The original “White Man Goes To Africa” adventure, H. Rider Haggard wrote King Solomon’s Mines on a bet—wagering his brother five shillings he could write a novel half as good as Robert Louis Stevenson’s Treasure Island. Although many publishers initially rejected the novel, the success it found when it was finally released pretty much ensured that he won that bet.
The story begins the way you would expect a roleplaying campaign to unfold. Allan Quatermain is approached by aristocrat Sir Henry Curtis and his friend Captain Good, needing help in finding Sir Henry’s brother, last seen travelling into the unexplored interior, searching for the fabled King Solomon’s Mines. Quatermain agrees to lead the expedition in return for a share of the treasure, and they take along a native who seems more regal and well-spoken than most porters of his class.
While the story begins straightforward enough, the adventure grows into one of a much grander scale. And while you’d be tempted to look at how it influenced something like Indiana Jones, I ended up recognizing a different story being swayed by it, because this story involves lost royalty, ruthless despots, great battles, and ancient evils.
As I read King Solomon’s Mines I came to believe that J.R.R. Tolkien must have read this book as a child. It was published several years before he was born, but no doubt would still have been popular in Tolkien’s youth. There are a number of interesting correlations one can make between the events and characters of this story and both The Hobbit and The Lord of the Rings.
For example, Quatermain is not portrayed as an invincible hero. He is instead a very believable and humble character (even cowardly at times) who doesn’t make a big fuss about his skills with a rifle. There’s a bit of Hobbit in him there, but of course Hobbits are meant to epitomize that part of the English attitude that both Haggard and Tolkien seem to hold as best. In terms of plot elements, he not only joins the party on a long and gruelling quest in exchange for an equal share of the treasure, but he is also knocked unconscious just as a climactic battle gets underway, not unlike Bilbo before The Battle of Five Armies.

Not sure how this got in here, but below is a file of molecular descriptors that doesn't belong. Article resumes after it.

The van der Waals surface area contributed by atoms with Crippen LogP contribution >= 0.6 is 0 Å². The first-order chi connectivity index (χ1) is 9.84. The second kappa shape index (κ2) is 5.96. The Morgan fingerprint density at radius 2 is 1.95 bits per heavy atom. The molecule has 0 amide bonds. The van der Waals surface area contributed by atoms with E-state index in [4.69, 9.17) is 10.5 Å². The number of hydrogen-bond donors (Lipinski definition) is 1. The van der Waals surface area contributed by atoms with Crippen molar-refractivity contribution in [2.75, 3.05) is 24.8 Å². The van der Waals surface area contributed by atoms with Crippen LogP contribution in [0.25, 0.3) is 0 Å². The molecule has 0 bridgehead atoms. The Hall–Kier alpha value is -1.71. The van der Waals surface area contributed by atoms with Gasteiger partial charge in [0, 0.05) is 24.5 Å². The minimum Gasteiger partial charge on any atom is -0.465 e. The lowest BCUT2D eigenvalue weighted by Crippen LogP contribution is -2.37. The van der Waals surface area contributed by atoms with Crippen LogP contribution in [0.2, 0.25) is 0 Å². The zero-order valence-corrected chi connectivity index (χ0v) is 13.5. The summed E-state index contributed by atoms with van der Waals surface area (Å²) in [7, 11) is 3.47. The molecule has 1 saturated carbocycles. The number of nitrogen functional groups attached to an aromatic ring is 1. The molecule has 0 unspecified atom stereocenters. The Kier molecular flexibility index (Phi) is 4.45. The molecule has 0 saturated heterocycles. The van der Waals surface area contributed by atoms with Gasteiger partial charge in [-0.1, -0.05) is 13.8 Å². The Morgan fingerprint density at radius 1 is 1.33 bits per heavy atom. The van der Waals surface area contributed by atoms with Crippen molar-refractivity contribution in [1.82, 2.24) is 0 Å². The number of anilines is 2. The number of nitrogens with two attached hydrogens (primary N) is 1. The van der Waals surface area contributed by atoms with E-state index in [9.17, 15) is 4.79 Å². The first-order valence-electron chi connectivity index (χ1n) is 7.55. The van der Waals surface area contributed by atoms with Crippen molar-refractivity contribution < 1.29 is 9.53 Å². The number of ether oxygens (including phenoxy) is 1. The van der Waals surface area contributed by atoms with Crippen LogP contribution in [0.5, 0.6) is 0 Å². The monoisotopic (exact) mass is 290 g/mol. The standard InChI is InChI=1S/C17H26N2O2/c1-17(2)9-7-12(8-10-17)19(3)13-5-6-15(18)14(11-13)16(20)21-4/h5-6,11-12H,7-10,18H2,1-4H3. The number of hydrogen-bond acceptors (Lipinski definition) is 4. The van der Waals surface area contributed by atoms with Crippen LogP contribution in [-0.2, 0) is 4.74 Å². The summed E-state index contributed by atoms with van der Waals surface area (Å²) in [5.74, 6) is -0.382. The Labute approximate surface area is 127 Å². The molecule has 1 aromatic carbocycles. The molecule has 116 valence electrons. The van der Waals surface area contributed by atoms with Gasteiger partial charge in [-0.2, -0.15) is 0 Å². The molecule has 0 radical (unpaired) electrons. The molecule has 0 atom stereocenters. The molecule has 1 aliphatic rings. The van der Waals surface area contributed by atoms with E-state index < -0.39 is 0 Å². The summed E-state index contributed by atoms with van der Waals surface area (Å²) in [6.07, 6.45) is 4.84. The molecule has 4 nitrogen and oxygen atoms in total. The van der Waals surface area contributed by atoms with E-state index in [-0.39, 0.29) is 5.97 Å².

The character of Gagool, who might be hundreds of years old, moves and talks much like Gollum—cowardly, vicious, pathetic, and easily cowed into helping the heroes when cornered (and just as likely to stab them in the back later). There’s even a passage that sounds reminiscent of how Gollum, faced with impending doom, laments about only wanting to have a nice fish to eat and a hole to hide in (though in Gagool’s case it’s wanting to feel the sun on her face).
Ignosi, a lost prince in hiding returning to his kingdom, bears similarities to Aragorn. He is not a two-dimensional character who’s left on the sidelines until the white folk can return him to his throne. You feel that Ignosi grows into his role, much like Aragorn does, from a Ranger of the North to King. The story even seems to take the same attitude of royalty being in the blood, since Ignosi has never been king, yet acts and behaves regally, as if he was born to it—something often commented on about Aragorn.
However, it was hard not to be annoyed by some elements of the story. No less than three times there are direct references to “the sun shall not mix with the moon,” making no bones about interracial relationships when it comes to Captain Good and the native woman Foulata. No Jungle Fever for Haggard—at least, not in this book. This can be seen as being more about Quatermain acknowledging the social realities of the era more than any personal belief, but those “sun and moon” references really bothered me.
However, you can argue a progressive attitude in the book as well. Haggard’s depiction of the natives is proud and noble, and never shows them as “backwards.” Quatermain refuses to use the N-word (note the book was written in 1885), and states that many Africans are far more worthy of the title of “gentleman” than the Europeans who settle or adventure in that continent.
The only depiction of the white man imposing their worldviews on the natives occurs when they get the future king to agree not to have anyone put to death without trial. That’s about it. It’s clear that Ignosi’s people are going to keep to their own ways, and in no way is it suggested that this as a bad thing.
Another annoyance is that the climactic duel to defeat the evil king is not handled by Ignosi, but rather one of Quatermain’s party. Sure, there’s an explanation for it, but to use roleplaying parlance, it feels like Ignosi was an NPC and the GM needed a reason to make sure one of the players got the EPs.
This is a book that is at once a joy and a bit uncomfortable to read. But sometimes a story needs to be appreciated through the lens of history and forgiven of its sins, or at least looked at in the proper context. Haggard was, after all, a contemporary of Rudyard Kipling (they corresponded quite a bit) and Kipling has also had his works reexamined with a more skeptical eye under modern sensibilities. But at its core, King Solomon’s Mines remains a ripping yarn and a great adventure.
I’ve been missing out on bonus material lately so here is a direct link to the book for you to download or read online for free: King Solomon’s Mines